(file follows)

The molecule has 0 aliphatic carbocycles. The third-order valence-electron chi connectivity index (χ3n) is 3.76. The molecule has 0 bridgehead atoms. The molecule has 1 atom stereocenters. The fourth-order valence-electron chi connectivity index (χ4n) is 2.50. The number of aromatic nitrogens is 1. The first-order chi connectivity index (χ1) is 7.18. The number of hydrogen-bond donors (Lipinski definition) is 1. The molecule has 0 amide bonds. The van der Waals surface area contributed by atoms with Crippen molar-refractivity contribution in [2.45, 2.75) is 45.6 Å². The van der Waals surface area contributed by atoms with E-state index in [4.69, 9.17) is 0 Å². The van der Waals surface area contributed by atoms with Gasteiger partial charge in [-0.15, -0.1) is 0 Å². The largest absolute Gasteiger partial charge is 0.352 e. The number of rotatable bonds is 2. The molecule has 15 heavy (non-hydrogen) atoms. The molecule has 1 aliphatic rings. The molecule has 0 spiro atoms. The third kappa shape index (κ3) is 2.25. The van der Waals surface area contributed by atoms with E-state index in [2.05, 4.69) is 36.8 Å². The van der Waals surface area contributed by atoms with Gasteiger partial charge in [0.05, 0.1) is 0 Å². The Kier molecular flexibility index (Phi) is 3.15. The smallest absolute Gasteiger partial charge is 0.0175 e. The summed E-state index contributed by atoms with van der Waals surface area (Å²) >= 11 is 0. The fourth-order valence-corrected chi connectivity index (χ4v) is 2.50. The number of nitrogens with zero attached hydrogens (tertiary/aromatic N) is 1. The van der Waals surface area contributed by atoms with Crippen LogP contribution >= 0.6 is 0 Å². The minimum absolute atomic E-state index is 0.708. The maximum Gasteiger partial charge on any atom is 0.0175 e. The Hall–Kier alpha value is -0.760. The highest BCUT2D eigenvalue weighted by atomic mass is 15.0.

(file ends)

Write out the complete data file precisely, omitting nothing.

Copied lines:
The molecule has 0 aliphatic carbocycles. The third-order valence-electron chi connectivity index (χ3n) is 3.76. The molecule has 0 bridgehead atoms. The molecule has 1 atom stereocenters. The fourth-order valence-electron chi connectivity index (χ4n) is 2.50. The number of aromatic nitrogens is 1. The first-order chi connectivity index (χ1) is 7.18. The number of hydrogen-bond donors (Lipinski definition) is 1. The molecule has 0 amide bonds. The van der Waals surface area contributed by atoms with Crippen molar-refractivity contribution in [2.45, 2.75) is 45.6 Å². The van der Waals surface area contributed by atoms with E-state index in [4.69, 9.17) is 0 Å². The van der Waals surface area contributed by atoms with Gasteiger partial charge in [-0.15, -0.1) is 0 Å². The largest absolute Gasteiger partial charge is 0.352 e. The number of rotatable bonds is 2. The molecule has 15 heavy (non-hydrogen) atoms. The molecule has 1 aliphatic rings. The molecule has 0 spiro atoms. The third kappa shape index (κ3) is 2.25. The van der Waals surface area contributed by atoms with E-state index in [2.05, 4.69) is 36.8 Å². The van der Waals surface area contributed by atoms with Gasteiger partial charge in [0.05, 0.1) is 0 Å². The Kier molecular flexibility index (Phi) is 3.15. The smallest absolute Gasteiger partial charge is 0.0175 e. The summed E-state index contributed by atoms with van der Waals surface area (Å²) >= 11 is 0. The fourth-order valence-corrected chi connectivity index (χ4v) is 2.50. The number of nitrogens with zero attached hydrogens (tertiary/aromatic N) is 1. The van der Waals surface area contributed by atoms with Crippen LogP contribution >= 0.6 is 0 Å². The minimum absolute atomic E-state index is 0.708. The maximum Gasteiger partial charge on any atom is 0.0175 e. The Hall–Kier alpha value is -0.760. The highest BCUT2D eigenvalue weighted by atomic mass is 15.0.